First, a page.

Posted on February 20, 2022

The Ottawa Trucker Convoy Is Rooted in Canada’s Settler Colonial History

Taylor Dysart, Washington Post, February 11, 2022

In recent weeks, a convoy of truck drivers from across Canada began arriving en masse in Ottawa. The “Freedom Convoy” traveled to the Canadian capital to protest new vaccination requirements for essential workers crossing the U.S.-Canada land border. The convoy has amassed significant support {snip}


The convoy has surprised onlookers in the United States and Canada, both because of the explicitly racist and violent perspectives of some of the organizers and because the action seems to violate norms of Canadian “politeness.” But the convoy represents the extension of a strain of Canadian history that has long masked itself behind “peacefulness” or “unity”: settler colonialism. It is not incidental that this latest expression of white supremacy is emerging amid a public health crisis. The history of Canadian settler colonialism and public health demonstrates how both overt white-supremacist claims and seemingly more inert nationalistic claims about “unity” and “freedom” both enable and erase ongoing harm to marginalized communities.

Canada, like the United States, has its origins in a settler colonial project. In the late 16th and 17th centuries, French and British families and soldiers began arriving along the east coast of the northern regions of “Turtle Island,” a name used by the Lenape and Haudenosaunee, with other Indigenous nations, to refer to North America. The settlement of Europeans rested on what historian Patrick Wolfe called a “logic of elimination” where Indigenous peoples were displaced or assimilated through genocidal policies.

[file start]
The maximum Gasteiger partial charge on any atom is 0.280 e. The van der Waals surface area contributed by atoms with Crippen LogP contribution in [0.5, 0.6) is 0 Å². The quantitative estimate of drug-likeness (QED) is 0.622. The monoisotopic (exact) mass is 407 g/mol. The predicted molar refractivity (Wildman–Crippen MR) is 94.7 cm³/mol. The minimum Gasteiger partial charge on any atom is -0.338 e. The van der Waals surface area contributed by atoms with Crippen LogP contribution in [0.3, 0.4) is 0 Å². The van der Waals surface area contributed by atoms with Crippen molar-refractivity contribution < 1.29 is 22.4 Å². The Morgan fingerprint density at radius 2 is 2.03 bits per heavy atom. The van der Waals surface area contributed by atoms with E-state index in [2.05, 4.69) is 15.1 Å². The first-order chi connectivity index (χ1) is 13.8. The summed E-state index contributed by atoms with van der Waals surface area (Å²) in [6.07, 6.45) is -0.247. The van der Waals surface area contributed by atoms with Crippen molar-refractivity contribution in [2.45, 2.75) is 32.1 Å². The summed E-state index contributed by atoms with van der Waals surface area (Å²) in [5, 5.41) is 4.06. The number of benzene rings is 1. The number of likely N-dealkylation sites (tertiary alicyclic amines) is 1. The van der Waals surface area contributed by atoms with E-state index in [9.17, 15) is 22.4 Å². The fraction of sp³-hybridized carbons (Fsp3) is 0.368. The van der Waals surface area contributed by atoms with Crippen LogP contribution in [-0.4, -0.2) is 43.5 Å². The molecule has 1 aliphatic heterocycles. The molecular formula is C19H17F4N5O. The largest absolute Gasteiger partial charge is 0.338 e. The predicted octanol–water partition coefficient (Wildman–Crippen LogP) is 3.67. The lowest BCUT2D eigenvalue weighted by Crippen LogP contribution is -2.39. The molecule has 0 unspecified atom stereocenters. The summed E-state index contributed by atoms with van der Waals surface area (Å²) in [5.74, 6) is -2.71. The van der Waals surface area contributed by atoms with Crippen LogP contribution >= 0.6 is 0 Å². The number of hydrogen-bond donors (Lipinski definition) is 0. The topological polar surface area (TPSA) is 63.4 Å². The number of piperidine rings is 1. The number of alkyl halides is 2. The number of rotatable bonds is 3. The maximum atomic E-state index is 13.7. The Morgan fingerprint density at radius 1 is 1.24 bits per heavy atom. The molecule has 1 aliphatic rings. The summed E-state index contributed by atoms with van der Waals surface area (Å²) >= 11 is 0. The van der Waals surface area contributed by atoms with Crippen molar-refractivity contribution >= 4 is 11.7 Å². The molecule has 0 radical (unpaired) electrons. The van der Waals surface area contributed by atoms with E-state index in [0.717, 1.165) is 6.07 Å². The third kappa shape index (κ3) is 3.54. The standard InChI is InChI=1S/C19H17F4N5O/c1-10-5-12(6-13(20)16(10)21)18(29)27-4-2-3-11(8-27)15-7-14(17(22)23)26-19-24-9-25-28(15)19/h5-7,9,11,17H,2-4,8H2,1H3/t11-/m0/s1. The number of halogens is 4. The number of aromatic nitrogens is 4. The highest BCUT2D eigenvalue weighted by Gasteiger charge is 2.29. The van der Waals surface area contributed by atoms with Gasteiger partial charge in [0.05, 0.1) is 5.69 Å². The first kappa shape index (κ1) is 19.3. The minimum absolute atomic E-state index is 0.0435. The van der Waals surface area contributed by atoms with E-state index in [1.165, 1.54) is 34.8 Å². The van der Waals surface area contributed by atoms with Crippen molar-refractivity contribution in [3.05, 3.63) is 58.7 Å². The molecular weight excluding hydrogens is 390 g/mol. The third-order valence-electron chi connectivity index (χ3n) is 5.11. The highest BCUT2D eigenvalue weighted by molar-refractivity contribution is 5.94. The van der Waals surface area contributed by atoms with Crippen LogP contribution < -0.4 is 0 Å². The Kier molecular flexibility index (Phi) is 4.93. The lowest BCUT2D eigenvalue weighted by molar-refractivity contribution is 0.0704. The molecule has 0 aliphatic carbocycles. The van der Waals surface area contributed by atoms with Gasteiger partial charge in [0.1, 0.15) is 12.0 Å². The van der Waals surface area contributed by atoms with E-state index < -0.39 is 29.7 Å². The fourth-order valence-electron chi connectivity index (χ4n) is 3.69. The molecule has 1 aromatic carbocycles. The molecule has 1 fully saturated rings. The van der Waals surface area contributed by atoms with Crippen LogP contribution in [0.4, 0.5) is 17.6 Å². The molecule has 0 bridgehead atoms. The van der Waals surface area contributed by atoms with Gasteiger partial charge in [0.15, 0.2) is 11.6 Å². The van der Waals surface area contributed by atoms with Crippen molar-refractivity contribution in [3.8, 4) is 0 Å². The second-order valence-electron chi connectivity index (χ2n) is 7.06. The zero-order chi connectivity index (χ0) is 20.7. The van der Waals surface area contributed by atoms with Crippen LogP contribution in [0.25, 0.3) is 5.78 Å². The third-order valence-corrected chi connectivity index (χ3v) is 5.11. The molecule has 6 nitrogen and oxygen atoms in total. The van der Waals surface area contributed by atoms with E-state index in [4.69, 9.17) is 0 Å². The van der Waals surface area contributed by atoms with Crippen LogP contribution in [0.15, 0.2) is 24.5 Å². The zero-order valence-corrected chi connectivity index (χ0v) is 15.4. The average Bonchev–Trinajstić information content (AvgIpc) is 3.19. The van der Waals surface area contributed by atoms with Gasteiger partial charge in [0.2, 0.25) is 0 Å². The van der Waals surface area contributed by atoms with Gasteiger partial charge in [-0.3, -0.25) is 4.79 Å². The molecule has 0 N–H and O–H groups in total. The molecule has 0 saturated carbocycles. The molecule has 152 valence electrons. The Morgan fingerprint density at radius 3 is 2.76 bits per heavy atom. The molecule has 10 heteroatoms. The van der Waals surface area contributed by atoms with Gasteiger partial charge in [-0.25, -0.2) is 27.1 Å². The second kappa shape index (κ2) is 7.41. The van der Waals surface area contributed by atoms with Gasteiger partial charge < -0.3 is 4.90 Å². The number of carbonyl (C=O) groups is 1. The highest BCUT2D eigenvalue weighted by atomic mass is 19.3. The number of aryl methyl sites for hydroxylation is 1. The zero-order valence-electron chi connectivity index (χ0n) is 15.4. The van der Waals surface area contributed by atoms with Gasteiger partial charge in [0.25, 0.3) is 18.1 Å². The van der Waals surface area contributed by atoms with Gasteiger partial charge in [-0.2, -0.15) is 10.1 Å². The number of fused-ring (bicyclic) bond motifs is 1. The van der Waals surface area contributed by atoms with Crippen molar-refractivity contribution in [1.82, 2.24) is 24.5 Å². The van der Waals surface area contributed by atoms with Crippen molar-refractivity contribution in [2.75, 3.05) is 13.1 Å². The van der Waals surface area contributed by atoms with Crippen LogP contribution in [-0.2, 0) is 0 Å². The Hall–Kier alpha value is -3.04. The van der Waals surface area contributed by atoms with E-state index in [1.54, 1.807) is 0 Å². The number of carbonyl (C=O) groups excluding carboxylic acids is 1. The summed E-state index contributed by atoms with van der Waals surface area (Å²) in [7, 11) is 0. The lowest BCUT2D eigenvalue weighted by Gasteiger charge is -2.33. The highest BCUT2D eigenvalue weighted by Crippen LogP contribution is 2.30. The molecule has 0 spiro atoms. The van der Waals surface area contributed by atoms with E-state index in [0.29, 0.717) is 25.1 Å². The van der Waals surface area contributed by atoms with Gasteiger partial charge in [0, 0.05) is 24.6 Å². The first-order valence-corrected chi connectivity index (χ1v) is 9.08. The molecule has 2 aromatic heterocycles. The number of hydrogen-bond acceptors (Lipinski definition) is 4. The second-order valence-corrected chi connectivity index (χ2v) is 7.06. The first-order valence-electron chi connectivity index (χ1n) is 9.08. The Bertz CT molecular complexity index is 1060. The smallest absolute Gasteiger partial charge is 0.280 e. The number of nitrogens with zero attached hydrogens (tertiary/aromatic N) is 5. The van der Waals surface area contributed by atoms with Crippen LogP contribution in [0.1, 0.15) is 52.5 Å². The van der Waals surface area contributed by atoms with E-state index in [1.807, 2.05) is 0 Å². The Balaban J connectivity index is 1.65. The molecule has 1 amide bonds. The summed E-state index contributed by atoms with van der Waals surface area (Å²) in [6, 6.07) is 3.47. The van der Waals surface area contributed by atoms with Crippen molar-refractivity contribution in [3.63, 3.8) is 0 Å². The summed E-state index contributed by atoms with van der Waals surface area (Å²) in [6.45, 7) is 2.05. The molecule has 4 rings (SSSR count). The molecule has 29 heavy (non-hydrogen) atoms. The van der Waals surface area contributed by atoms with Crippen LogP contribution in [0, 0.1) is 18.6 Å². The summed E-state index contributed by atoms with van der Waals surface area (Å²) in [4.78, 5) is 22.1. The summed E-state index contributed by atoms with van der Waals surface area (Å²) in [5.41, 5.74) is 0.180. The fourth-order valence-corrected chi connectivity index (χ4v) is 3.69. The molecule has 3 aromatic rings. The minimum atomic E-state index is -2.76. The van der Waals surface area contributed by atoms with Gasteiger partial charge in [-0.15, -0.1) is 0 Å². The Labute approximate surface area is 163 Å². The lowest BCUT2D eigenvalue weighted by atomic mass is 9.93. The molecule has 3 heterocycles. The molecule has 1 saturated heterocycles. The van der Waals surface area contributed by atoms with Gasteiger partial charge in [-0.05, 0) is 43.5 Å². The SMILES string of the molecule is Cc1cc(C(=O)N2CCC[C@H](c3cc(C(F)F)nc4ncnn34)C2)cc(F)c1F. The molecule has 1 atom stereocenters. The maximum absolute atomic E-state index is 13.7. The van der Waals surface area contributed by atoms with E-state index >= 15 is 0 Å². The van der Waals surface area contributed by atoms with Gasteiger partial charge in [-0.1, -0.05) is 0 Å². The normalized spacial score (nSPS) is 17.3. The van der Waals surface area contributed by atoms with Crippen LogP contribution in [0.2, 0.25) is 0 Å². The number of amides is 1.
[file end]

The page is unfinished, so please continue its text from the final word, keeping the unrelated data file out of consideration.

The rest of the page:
Less than a decade after Canadian confederation (1867), the establishment of the Indian Act (1876) bestowed upon the federal government sweeping powers regarding First Nations cultural practices, education, health and systems of governance. For example, Treaty No. 6 of 1876, signed between the Canadian state and the Cree peoples of Alberta and Saskatchewan claimed that if “Indians … being overtaken by any pestilence, or by a general famine, the Queen … will grant to the Indians assistance.”

In 1884, an amendment to the Indian Act required First Nations children under the age of 16 to attend residential schools. Many children were forcibly removed from their homes and received physical and psychological punishment for speaking Indigenous languages or practicing Indigenous customs and rituals. Along with these acts of cultural genocide and accompanying physical violence, the dire hygienic conditions of residential schools resulted in alarming rates of tuberculosis contraction until at least the mid-20th century. The horrendous conditions and treatment of First Nations children at residential schools, the last of which did not close until 1997, were the focus of the Truth and Reconciliation Commission (established in 2008) and more recent reports of unmarked mass burial sites.


The expansion of the welfare state thus perpetuated the project of colonialism, allocating goods and services to certain residents while maintaining segregation and racial hierarchy. This expanding state also hinged on ideas about individual freedom. Canadian liberalism characterized citizens as “free,” encouraging them through social programs to cultivate autonomy and individualism. Participation in modern Canada and its notions of “freedom” was encouraged, for both settlers and Indigenous populations. But while liberalism underpinned White Canadian prosperity, participation came with extreme costs to individual and collective health and well-being of Indigenous peoples.


The primarily White supporters of the Freedom Convoy argue that pandemic mandates infringe upon their constitutional rights to freedom. The notion of “freedom” was historically and remains intertwined with Whiteness, as historian Tyler Stovall has argued. The belief that one’s entitlement to freedom is a key component of White supremacy. This explains why the Freedom Convoy members see themselves as entitled to freedom, no matter the public health consequences to those around them.

Canada’s history of freedom then, was founded in the unfreedom of Indigenous people. {snip}